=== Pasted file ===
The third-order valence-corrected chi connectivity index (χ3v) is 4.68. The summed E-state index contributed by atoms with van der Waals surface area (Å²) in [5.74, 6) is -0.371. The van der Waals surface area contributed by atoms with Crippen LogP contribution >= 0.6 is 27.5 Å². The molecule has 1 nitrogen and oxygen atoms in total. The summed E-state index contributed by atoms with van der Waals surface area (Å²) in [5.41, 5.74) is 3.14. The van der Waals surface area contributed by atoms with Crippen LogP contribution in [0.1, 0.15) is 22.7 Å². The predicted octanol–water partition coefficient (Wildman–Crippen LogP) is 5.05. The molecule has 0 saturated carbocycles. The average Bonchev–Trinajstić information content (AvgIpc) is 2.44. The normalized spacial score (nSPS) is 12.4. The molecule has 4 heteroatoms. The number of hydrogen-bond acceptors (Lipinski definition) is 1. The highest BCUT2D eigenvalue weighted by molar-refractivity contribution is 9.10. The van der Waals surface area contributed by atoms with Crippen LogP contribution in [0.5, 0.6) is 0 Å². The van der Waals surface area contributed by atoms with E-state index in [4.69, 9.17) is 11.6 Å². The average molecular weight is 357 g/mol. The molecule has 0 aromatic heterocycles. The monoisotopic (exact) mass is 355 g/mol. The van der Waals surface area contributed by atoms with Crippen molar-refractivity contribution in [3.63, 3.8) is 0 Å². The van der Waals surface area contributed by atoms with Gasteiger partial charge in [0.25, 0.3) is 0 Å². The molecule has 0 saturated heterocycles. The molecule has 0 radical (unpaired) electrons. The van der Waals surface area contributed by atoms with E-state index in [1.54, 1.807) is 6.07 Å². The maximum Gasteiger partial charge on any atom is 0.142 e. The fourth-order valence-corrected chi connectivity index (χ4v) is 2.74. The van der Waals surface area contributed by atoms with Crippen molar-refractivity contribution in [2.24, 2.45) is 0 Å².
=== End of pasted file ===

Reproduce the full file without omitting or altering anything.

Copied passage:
The third-order valence-corrected chi connectivity index (χ3v) is 4.68. The summed E-state index contributed by atoms with van der Waals surface area (Å²) in [5.74, 6) is -0.371. The van der Waals surface area contributed by atoms with Crippen LogP contribution >= 0.6 is 27.5 Å². The molecule has 1 nitrogen and oxygen atoms in total. The summed E-state index contributed by atoms with van der Waals surface area (Å²) in [5.41, 5.74) is 3.14. The van der Waals surface area contributed by atoms with Crippen LogP contribution in [0.1, 0.15) is 22.7 Å². The predicted octanol–water partition coefficient (Wildman–Crippen LogP) is 5.05. The molecule has 0 saturated carbocycles. The average Bonchev–Trinajstić information content (AvgIpc) is 2.44. The normalized spacial score (nSPS) is 12.4. The molecule has 4 heteroatoms. The number of hydrogen-bond acceptors (Lipinski definition) is 1. The highest BCUT2D eigenvalue weighted by molar-refractivity contribution is 9.10. The van der Waals surface area contributed by atoms with Crippen LogP contribution in [0.5, 0.6) is 0 Å². The van der Waals surface area contributed by atoms with E-state index in [4.69, 9.17) is 11.6 Å². The average molecular weight is 357 g/mol. The molecule has 0 aromatic heterocycles. The monoisotopic (exact) mass is 355 g/mol. The van der Waals surface area contributed by atoms with Crippen molar-refractivity contribution in [3.63, 3.8) is 0 Å². The van der Waals surface area contributed by atoms with Gasteiger partial charge in [0.25, 0.3) is 0 Å². The molecule has 0 saturated heterocycles. The molecule has 0 radical (unpaired) electrons. The van der Waals surface area contributed by atoms with E-state index in [1.54, 1.807) is 6.07 Å². The maximum Gasteiger partial charge on any atom is 0.142 e. The fourth-order valence-corrected chi connectivity index (χ4v) is 2.74. The van der Waals surface area contributed by atoms with Crippen molar-refractivity contribution in [2.24, 2.45) is 0 Å².